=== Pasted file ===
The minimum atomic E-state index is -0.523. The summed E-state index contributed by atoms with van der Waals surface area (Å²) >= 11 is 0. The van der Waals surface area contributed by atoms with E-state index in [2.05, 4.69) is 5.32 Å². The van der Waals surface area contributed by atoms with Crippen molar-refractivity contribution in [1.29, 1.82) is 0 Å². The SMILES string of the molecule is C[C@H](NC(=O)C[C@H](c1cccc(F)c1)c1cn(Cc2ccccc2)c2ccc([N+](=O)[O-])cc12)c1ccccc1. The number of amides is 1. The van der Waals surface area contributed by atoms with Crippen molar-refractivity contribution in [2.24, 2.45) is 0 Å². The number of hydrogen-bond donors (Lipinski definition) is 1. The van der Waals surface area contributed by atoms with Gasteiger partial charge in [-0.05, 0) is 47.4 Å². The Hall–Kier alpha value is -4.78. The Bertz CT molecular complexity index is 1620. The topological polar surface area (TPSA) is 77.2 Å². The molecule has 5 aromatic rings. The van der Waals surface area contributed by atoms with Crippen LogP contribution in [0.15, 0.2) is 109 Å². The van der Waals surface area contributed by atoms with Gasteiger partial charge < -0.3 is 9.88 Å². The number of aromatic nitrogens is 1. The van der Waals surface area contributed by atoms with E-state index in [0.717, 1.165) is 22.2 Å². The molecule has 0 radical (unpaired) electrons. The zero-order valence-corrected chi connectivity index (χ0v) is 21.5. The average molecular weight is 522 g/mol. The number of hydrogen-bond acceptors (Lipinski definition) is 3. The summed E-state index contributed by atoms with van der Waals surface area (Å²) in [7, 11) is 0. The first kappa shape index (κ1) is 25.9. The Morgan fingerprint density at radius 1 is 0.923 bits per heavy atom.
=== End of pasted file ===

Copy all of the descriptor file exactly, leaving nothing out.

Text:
The minimum atomic E-state index is -0.523. The summed E-state index contributed by atoms with van der Waals surface area (Å²) >= 11 is 0. The van der Waals surface area contributed by atoms with E-state index in [2.05, 4.69) is 5.32 Å². The van der Waals surface area contributed by atoms with Crippen molar-refractivity contribution in [1.29, 1.82) is 0 Å². The SMILES string of the molecule is C[C@H](NC(=O)C[C@H](c1cccc(F)c1)c1cn(Cc2ccccc2)c2ccc([N+](=O)[O-])cc12)c1ccccc1. The number of amides is 1. The van der Waals surface area contributed by atoms with Crippen molar-refractivity contribution in [2.24, 2.45) is 0 Å². The number of hydrogen-bond donors (Lipinski definition) is 1. The van der Waals surface area contributed by atoms with Gasteiger partial charge in [-0.05, 0) is 47.4 Å². The Hall–Kier alpha value is -4.78. The Bertz CT molecular complexity index is 1620. The topological polar surface area (TPSA) is 77.2 Å². The molecule has 5 aromatic rings. The van der Waals surface area contributed by atoms with Crippen LogP contribution in [0.15, 0.2) is 109 Å². The van der Waals surface area contributed by atoms with Gasteiger partial charge < -0.3 is 9.88 Å². The number of aromatic nitrogens is 1. The van der Waals surface area contributed by atoms with E-state index in [0.717, 1.165) is 22.2 Å². The molecule has 0 radical (unpaired) electrons. The zero-order valence-corrected chi connectivity index (χ0v) is 21.5. The average molecular weight is 522 g/mol. The number of hydrogen-bond acceptors (Lipinski definition) is 3. The summed E-state index contributed by atoms with van der Waals surface area (Å²) in [7, 11) is 0. The first kappa shape index (κ1) is 25.9. The Morgan fingerprint density at radius 1 is 0.923 bits per heavy atom.